The pension system's unfunded liability now is estimated to be at least $96 billion. The governor has warned that without changes, future funding for public employee retirement will put the squeeze on state funding for education and social services. That led to the introduction of "Squeezy" about midway through a 3-minute, 44-second video produced in-house by the governor's office.
The strategy includes a website featuring a video on the history of pensions since ancient Rome and a chorus of children shouting "Thanks in advance" for fixing the retirement system. Quinn appeared at a Thompson Center news conference with about 15 children who wore red plastic megaphones with "Thanks in advance" stickers.
"This is not going to be solved just by the (politicians) in Springfield," Quinn said. "The people of Illinois are the heart and soul of our government ... and many times, citizens are ahead of legislators when it comes to demanding reform. We need to make sure those citizens get the facts they need about an important issue. I have fundamental faith in the common sense of the everyday people of Illinois."
The website offers no solutions on how the state's pension systems should be reformed. House Republican leader Tom Cross, of Oswego, who recently has adopted a conciliatory attitude toward the Democratic governor, said that while "the ideas may not be in (Quinn's marketing plan), I still think the fact that he is taking a step like this, I am going to view it as positive."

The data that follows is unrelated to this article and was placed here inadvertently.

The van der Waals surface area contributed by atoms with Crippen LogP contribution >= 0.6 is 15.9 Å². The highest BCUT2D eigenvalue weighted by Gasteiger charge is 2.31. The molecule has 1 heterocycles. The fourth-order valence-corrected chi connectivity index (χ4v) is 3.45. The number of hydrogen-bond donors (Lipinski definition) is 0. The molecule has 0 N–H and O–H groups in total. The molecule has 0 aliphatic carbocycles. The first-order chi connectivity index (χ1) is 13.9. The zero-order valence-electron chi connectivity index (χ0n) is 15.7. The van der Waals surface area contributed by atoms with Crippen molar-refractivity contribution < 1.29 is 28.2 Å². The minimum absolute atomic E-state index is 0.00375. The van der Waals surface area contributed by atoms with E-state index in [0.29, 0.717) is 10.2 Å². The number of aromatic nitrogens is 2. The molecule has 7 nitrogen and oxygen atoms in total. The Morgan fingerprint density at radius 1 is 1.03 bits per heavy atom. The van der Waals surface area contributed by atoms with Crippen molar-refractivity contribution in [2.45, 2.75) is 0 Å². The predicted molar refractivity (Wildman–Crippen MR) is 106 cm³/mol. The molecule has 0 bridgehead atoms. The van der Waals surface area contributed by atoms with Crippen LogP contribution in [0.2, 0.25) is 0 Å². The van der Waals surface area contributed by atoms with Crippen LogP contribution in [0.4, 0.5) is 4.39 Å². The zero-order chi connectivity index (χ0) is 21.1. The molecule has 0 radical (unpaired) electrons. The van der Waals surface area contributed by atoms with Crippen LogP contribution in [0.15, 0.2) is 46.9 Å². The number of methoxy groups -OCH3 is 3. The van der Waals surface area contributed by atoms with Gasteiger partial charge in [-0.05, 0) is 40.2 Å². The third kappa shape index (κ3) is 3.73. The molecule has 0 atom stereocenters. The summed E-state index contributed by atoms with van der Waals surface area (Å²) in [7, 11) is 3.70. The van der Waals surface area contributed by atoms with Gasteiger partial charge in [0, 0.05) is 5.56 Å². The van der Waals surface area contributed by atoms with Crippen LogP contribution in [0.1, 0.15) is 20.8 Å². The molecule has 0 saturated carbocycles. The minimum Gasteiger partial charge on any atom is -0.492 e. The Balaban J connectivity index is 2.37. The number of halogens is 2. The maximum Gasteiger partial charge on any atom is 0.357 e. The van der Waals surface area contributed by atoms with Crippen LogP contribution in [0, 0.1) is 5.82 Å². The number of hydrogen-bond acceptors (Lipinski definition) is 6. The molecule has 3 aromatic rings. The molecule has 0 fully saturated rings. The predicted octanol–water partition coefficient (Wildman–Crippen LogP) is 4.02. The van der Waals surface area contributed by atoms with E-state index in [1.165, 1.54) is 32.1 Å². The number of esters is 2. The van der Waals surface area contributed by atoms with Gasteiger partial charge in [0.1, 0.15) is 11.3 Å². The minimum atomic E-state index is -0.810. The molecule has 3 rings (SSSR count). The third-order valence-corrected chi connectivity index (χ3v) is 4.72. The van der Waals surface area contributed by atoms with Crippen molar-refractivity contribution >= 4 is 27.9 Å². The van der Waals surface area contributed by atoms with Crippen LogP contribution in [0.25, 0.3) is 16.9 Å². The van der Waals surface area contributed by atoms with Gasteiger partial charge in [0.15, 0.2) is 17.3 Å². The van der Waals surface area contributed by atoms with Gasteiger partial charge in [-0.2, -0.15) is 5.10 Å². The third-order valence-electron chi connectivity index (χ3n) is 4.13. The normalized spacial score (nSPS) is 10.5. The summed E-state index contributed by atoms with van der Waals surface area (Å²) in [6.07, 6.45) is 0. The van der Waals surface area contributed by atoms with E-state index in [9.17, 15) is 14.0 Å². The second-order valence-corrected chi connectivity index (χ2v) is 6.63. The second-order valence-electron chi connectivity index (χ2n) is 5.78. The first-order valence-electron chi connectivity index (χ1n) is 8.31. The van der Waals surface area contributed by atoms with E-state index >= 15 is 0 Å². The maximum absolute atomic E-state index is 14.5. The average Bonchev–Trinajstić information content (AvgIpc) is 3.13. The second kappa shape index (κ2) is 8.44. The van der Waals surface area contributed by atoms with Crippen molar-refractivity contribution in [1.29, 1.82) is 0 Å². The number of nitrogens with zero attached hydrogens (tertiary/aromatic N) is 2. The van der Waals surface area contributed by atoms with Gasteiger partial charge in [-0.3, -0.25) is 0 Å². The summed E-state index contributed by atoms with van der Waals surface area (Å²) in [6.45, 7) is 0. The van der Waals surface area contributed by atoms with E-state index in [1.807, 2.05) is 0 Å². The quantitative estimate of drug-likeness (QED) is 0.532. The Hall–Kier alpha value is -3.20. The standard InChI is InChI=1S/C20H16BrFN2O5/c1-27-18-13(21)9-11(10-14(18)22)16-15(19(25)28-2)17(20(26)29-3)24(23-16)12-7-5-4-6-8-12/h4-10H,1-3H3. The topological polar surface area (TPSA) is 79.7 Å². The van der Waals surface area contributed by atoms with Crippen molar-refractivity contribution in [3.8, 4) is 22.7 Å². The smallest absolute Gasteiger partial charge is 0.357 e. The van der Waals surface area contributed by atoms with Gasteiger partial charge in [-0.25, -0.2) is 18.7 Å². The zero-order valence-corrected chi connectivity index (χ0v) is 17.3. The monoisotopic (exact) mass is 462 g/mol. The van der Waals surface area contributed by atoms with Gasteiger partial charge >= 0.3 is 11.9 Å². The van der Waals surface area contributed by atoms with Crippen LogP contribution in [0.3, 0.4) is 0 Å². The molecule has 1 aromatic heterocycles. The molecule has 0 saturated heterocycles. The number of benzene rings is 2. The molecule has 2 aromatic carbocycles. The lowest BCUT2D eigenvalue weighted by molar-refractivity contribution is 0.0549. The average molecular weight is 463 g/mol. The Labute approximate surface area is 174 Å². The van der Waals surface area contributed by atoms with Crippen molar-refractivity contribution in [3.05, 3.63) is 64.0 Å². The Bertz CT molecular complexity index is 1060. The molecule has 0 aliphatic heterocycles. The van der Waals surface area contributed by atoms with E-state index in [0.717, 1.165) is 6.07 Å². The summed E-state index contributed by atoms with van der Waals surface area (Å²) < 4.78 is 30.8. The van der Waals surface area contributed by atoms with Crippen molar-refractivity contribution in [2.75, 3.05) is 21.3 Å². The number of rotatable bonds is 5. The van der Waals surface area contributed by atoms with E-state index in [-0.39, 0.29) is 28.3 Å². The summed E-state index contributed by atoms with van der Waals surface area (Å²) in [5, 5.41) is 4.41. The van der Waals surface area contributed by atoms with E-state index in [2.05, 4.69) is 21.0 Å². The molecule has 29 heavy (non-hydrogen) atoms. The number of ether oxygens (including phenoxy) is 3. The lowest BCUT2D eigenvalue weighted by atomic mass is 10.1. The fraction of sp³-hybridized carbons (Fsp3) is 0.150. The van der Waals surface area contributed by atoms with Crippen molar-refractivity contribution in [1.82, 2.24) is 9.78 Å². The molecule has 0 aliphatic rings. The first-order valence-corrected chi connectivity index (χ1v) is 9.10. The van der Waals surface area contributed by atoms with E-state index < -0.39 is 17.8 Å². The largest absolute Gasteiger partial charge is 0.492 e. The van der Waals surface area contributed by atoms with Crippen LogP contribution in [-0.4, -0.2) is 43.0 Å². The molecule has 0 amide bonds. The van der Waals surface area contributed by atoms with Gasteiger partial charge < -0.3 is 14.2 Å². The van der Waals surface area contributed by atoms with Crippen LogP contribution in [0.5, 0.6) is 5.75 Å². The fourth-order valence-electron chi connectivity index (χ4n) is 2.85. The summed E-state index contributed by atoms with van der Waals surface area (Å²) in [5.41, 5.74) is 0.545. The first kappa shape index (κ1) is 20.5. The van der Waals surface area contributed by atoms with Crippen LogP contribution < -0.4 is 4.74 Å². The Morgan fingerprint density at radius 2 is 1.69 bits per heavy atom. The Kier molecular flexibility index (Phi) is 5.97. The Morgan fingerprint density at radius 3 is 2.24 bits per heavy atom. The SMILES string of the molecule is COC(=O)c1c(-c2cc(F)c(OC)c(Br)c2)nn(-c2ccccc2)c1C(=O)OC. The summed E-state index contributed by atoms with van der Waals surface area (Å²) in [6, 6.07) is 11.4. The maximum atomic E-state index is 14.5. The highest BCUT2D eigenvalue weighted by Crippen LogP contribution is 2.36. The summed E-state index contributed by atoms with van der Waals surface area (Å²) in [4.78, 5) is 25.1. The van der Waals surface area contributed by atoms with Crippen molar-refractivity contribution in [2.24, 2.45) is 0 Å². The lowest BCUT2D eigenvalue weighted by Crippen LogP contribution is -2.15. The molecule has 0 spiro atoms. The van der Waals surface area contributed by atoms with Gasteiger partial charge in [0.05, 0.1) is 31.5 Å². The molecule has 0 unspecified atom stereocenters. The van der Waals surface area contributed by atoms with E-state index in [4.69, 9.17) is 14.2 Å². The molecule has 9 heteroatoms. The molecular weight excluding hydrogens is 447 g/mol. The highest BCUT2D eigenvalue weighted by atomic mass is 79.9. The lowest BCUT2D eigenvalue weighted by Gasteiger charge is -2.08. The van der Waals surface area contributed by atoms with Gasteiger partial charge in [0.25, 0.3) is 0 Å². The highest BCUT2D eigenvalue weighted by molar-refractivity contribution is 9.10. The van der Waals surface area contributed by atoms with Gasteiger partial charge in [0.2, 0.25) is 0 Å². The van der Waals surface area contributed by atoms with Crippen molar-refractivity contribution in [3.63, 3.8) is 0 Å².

"I am still not sure that the public has accepted the facts and understands the ramifications of not doing pension reform," Cross said. "And what I mean by that is, if we do not do pension reform soon, not only may we not have a pension system, we may not have enough money to fund education or build roads and fix schools."
Lawmakers have considered but failed to enact plans that include giving current state employees the option of keeping a compounded cost-of-living increase for their pensions at the expense of adding future salary increases to their benefit base and forcing them to find their own retiree health insurance. Those that forgo the compounded increases would see future salary hikes included in their pension benefits and would have access to state health insurance at retirement.